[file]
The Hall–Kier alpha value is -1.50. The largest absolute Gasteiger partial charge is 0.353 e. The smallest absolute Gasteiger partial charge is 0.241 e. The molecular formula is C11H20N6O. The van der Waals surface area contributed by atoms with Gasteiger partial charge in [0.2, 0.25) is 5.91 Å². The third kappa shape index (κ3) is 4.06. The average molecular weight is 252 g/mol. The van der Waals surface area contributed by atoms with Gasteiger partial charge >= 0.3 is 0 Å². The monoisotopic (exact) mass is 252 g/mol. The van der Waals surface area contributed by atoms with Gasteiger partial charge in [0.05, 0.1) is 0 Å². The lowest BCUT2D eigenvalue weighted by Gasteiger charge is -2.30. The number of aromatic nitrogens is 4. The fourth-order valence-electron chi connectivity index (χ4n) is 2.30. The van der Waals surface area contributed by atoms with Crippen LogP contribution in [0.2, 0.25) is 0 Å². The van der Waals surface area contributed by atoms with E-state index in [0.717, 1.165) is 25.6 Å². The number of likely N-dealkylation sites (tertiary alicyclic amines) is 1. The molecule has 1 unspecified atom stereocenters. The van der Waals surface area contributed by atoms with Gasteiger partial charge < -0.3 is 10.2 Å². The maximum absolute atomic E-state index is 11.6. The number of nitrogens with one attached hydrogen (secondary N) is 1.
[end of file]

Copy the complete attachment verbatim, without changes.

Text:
The Hall–Kier alpha value is -1.50. The largest absolute Gasteiger partial charge is 0.353 e. The smallest absolute Gasteiger partial charge is 0.241 e. The molecular formula is C11H20N6O. The van der Waals surface area contributed by atoms with Gasteiger partial charge in [0.2, 0.25) is 5.91 Å². The third kappa shape index (κ3) is 4.06. The average molecular weight is 252 g/mol. The van der Waals surface area contributed by atoms with Gasteiger partial charge >= 0.3 is 0 Å². The monoisotopic (exact) mass is 252 g/mol. The van der Waals surface area contributed by atoms with Gasteiger partial charge in [0.05, 0.1) is 0 Å². The lowest BCUT2D eigenvalue weighted by Gasteiger charge is -2.30. The number of aromatic nitrogens is 4. The fourth-order valence-electron chi connectivity index (χ4n) is 2.30. The van der Waals surface area contributed by atoms with Crippen LogP contribution in [0.2, 0.25) is 0 Å². The van der Waals surface area contributed by atoms with E-state index in [0.717, 1.165) is 25.6 Å². The number of likely N-dealkylation sites (tertiary alicyclic amines) is 1. The molecule has 1 unspecified atom stereocenters. The van der Waals surface area contributed by atoms with Gasteiger partial charge < -0.3 is 10.2 Å². The maximum absolute atomic E-state index is 11.6. The number of nitrogens with one attached hydrogen (secondary N) is 1.